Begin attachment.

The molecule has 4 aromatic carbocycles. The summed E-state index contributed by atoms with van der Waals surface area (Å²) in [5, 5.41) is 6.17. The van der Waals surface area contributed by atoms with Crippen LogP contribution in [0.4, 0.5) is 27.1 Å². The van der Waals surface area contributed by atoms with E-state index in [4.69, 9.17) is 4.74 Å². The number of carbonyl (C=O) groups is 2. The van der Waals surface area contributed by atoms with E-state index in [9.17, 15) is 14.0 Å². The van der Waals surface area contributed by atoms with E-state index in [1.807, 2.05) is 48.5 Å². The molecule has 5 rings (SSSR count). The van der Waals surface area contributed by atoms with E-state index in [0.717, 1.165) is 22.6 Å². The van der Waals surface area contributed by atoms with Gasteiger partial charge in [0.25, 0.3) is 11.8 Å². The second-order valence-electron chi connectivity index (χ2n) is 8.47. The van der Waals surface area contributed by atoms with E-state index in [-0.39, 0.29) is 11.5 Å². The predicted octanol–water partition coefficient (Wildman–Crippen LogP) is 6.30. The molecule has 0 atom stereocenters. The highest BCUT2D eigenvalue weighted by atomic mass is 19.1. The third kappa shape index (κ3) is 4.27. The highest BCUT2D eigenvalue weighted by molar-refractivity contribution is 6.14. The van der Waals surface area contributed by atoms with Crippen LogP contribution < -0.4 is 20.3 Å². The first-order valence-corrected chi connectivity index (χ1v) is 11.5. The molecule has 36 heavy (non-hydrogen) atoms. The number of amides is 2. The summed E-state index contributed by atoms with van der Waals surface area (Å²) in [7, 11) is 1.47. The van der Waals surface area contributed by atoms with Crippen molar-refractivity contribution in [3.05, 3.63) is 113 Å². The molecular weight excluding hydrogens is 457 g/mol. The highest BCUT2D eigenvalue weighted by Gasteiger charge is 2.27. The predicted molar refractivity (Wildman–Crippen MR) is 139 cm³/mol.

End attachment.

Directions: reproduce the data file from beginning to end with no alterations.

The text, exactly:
The molecule has 4 aromatic carbocycles. The summed E-state index contributed by atoms with van der Waals surface area (Å²) in [5, 5.41) is 6.17. The van der Waals surface area contributed by atoms with Crippen LogP contribution in [0.4, 0.5) is 27.1 Å². The van der Waals surface area contributed by atoms with E-state index in [4.69, 9.17) is 4.74 Å². The number of carbonyl (C=O) groups is 2. The van der Waals surface area contributed by atoms with E-state index in [9.17, 15) is 14.0 Å². The van der Waals surface area contributed by atoms with E-state index in [1.807, 2.05) is 48.5 Å². The molecule has 5 rings (SSSR count). The van der Waals surface area contributed by atoms with E-state index in [0.717, 1.165) is 22.6 Å². The van der Waals surface area contributed by atoms with Gasteiger partial charge in [0.25, 0.3) is 11.8 Å². The second-order valence-electron chi connectivity index (χ2n) is 8.47. The van der Waals surface area contributed by atoms with E-state index in [-0.39, 0.29) is 11.5 Å². The predicted octanol–water partition coefficient (Wildman–Crippen LogP) is 6.30. The molecule has 0 atom stereocenters. The highest BCUT2D eigenvalue weighted by atomic mass is 19.1. The third kappa shape index (κ3) is 4.27. The highest BCUT2D eigenvalue weighted by molar-refractivity contribution is 6.14. The van der Waals surface area contributed by atoms with Crippen LogP contribution < -0.4 is 20.3 Å². The first-order valence-corrected chi connectivity index (χ1v) is 11.5. The molecule has 36 heavy (non-hydrogen) atoms. The number of amides is 2. The summed E-state index contributed by atoms with van der Waals surface area (Å²) in [7, 11) is 1.47. The van der Waals surface area contributed by atoms with Crippen molar-refractivity contribution in [3.05, 3.63) is 113 Å². The molecular weight excluding hydrogens is 457 g/mol. The highest BCUT2D eigenvalue weighted by Gasteiger charge is 2.27. The predicted molar refractivity (Wildman–Crippen MR) is 139 cm³/mol.